Defund Gangs and Lower Gun Violence: Decriminalize Victimless Crimes

Disclaimer: It is incredibly hard to find actual statistics about gang related gun violence. This is due to the way data is collected on gang crime. From the National Gang Center: “An additional concern is the varying methods by which homicides are classified as “gang-related.” The most commonly used is the “member-based” approach, in which a homicide is classified as gang-related if the victim was and/or the perpetrator is a gang member. Some agencies also utilize a more restrictive classification method called the “motive-based” approach, which involves substantiating that the crime furthers the interests of the entire gang.” Also, consider that no politician or sheriff wants to admit they have a gang-problem, especially when it comes time for re-election.

There is no doubt gun violence in the United States is an issue. Each year tens of thousands of people are killed, wounded, or assaulted by a gun. And this number could be even higher as the number of assaults is most likely under reported. We can look at this rash of violence and say the tool is the problem or we can look at reasons why this violence happens, and try to come up with more long term solutions.

Depending on what source you use, anywhere from 13-80% of gun crime is gang related, and this number is most likely higher as gang violence is often under reported due to gang related crimes receiving “enhanced” sentences. So what does that mean? If we target gang violence, our violent gun crime stats will go down and those innocents who die in gang warfare as collateral damage will no doubt be spared. But how do we target gangs? We can continue to do as we have: create gang task forces, arrest gang members and put them in jail. The recidivism rate of gang members is around 80%, so obviously incarceration isn’t much of a deterrent, and in actuality, probably cements gang affiliation. Maybe if the task force is lucky, they will net the big fish and cut the head off of the snake. Of course, if there is anything we have learned from the drug cartels and terrorist organizations in the Middle East, it is that eliminating the leader only creates a power vacuum in which more violence occurs between members as they vie for power during restructuring and opposing groups look to capitalize on potential weaknesses. While this may be the current treatment, it probably is not the best long term option.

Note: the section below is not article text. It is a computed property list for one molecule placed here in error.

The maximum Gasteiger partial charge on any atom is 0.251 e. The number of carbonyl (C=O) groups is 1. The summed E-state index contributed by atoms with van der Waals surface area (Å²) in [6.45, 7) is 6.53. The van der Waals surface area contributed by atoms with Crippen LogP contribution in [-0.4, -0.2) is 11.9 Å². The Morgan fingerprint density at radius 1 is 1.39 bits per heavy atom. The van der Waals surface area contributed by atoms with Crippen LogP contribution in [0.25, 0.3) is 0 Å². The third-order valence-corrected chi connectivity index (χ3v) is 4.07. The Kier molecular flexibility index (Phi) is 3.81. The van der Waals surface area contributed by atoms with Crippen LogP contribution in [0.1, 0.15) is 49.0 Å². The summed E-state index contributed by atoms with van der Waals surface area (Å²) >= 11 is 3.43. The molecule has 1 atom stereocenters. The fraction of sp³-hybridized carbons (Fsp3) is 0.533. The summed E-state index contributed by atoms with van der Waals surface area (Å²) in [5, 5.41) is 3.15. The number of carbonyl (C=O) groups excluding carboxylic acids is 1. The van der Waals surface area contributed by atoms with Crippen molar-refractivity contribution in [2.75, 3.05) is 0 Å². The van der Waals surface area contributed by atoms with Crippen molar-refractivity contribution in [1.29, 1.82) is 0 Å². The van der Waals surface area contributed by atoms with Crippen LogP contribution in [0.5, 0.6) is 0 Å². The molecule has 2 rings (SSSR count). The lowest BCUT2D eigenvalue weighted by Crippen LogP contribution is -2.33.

With “homicide associated with criminal enterprise” making up 13-80% of gun homicides, it is clear that something must be done to eradicate gangs. But what? For a minute, let us use our minds and think how else we can manage gangs. We have already seen that dismantling a gang by arresting members for the purpose of rehabilitation does not work. We have tried educating students and creating mentoring programs, and while they may have helped some teens escape gang violence, it obviously has not solved the problem.

Let’s address the risk factors. A quick google search as to the reasoning behind why children join gangs gives us a list of mostly social reasons: camaraderie, peer pressure, boredom, and poverty. The last, is where the secret ingredient to the attack on gangs lies: poverty. “But we’ve created programs to lift people out of poverty, and we still have poverty!” Yes, and they haven’t worked, at least not as well as gang revenue streams. People join gangs because they create a source of income, and often, they can be rather lucrative. Consider that as a young teen, you might get you might get paid for just putting a package behind a rock, or collecting some cash from a stranger, or maybe just hanging out on the corner, ready to sound the alarm when the authorities come rolling through.